The Organization for Economic Cooperation and Development on Tuesday shaved its forecasts for global economic growth this year and next, blaming a slowdown in emerging markets, a struggling euro zone, and the political and monetary policy uncertainty in the U.S.

In its twice-yearly Economic Outlook, the Paris-based research group revised down its forecast for global economic growth by around 0.5 percentage points this year and the next to 2.7 percent and 3.6 percent, respectively.

“The recovery is real, but at a slow speed, and there may be turbulence on the horizon,” OECD Secretary-General Angel Gurría said in a statement. “There is a risk of another bout of brinkmanship in the U.S., and there is also a risk that tapering of asset purchases by the U.S. Federal Reserve could bring a renewed bout of instability.

“The exit from non-conventional monetary policy will be challenging, but so will action to prevent another flare-up in the euro area and to ensure that Japan’s growth prospects and fiscal targets are achieved,” Gurría added.

The global recovery remains modest and uneven. The group warned that emerging-market growth has slowed, which could become a drag on developed countries due to reduced trade activities.

Growth in China, estimated at 8.2 percent next year after 7.7 percent this year, would be slower than the forecast issued in May. The OECD also cut its 2014 growth projection for Brazil to 2.2 percent from 3.5 percent in May and for India to 4.7 percent from 6.7 percent.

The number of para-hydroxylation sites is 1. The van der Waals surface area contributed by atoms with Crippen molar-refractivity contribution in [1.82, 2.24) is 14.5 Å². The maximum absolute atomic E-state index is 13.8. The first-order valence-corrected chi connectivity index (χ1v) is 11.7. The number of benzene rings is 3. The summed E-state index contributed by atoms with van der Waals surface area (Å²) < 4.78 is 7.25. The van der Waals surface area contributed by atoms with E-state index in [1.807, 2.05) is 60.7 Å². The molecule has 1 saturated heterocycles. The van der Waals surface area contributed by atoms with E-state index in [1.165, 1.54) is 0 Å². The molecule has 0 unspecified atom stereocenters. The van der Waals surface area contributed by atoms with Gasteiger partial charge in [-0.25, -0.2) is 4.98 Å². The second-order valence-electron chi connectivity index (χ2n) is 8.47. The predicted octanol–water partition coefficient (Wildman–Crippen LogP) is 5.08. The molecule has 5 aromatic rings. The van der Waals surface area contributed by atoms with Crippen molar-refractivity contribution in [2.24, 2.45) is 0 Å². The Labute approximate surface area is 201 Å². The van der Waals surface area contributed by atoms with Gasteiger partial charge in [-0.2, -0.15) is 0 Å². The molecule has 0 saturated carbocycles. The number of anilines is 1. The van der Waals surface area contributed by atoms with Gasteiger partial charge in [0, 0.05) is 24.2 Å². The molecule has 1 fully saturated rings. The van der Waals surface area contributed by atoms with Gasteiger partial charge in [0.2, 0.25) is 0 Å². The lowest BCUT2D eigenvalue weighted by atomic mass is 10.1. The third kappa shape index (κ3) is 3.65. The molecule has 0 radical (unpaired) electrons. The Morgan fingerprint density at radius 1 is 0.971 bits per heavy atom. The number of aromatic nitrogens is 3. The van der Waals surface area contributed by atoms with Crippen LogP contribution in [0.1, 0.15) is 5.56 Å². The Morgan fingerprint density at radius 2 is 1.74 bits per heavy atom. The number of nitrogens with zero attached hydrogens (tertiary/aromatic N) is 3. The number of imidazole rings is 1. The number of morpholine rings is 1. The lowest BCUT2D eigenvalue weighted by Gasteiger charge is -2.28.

The euro zone is seen contracting 0.4 percent this year before swinging to 1 percent growth in 2014, while the U.S. is expecting growth of 1.7 percent and 2.9 percent over the same periods.

Meanwhile, driven by exceptional monetary stimulus this year, Japan is on course for growth of 1.5 percent in 2014, up from a May forecast of 1.4 percent, but down from 1.8 percent in 2013.

The OECD said the Fed should gradually wind down its $85 billion-a-month in bond buying if U.S. unemployment continues to fall and inflation strengthens. The think tank also urged Washington to end fiscal deadlock through the abolition of the nominal debt ceiling and implementation of a coordinated medium-term fiscal plan.

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